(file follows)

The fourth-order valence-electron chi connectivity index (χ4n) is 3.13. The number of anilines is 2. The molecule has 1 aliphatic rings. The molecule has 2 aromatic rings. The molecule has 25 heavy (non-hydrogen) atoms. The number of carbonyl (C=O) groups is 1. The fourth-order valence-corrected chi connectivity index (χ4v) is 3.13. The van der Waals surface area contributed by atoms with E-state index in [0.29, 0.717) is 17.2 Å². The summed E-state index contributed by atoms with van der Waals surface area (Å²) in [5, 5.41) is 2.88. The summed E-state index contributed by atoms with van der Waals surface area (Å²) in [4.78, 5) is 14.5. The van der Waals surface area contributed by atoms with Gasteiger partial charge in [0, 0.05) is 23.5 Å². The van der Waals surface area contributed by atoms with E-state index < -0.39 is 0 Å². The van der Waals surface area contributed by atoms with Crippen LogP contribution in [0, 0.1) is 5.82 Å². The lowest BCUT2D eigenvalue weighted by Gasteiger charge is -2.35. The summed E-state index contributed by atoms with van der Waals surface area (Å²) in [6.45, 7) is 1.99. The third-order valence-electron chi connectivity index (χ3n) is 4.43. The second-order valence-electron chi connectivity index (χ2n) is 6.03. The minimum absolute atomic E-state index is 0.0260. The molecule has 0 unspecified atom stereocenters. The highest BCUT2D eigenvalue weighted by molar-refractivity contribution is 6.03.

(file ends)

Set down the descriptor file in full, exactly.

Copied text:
The fourth-order valence-electron chi connectivity index (χ4n) is 3.13. The number of anilines is 2. The molecule has 1 aliphatic rings. The molecule has 2 aromatic rings. The molecule has 25 heavy (non-hydrogen) atoms. The number of carbonyl (C=O) groups is 1. The fourth-order valence-corrected chi connectivity index (χ4v) is 3.13. The van der Waals surface area contributed by atoms with E-state index in [0.29, 0.717) is 17.2 Å². The summed E-state index contributed by atoms with van der Waals surface area (Å²) in [5, 5.41) is 2.88. The summed E-state index contributed by atoms with van der Waals surface area (Å²) in [4.78, 5) is 14.5. The van der Waals surface area contributed by atoms with Gasteiger partial charge in [0, 0.05) is 23.5 Å². The van der Waals surface area contributed by atoms with E-state index < -0.39 is 0 Å². The van der Waals surface area contributed by atoms with Crippen LogP contribution in [0, 0.1) is 5.82 Å². The lowest BCUT2D eigenvalue weighted by Gasteiger charge is -2.35. The summed E-state index contributed by atoms with van der Waals surface area (Å²) in [6.45, 7) is 1.99. The third-order valence-electron chi connectivity index (χ3n) is 4.43. The second-order valence-electron chi connectivity index (χ2n) is 6.03. The minimum absolute atomic E-state index is 0.0260. The molecule has 0 unspecified atom stereocenters. The highest BCUT2D eigenvalue weighted by molar-refractivity contribution is 6.03.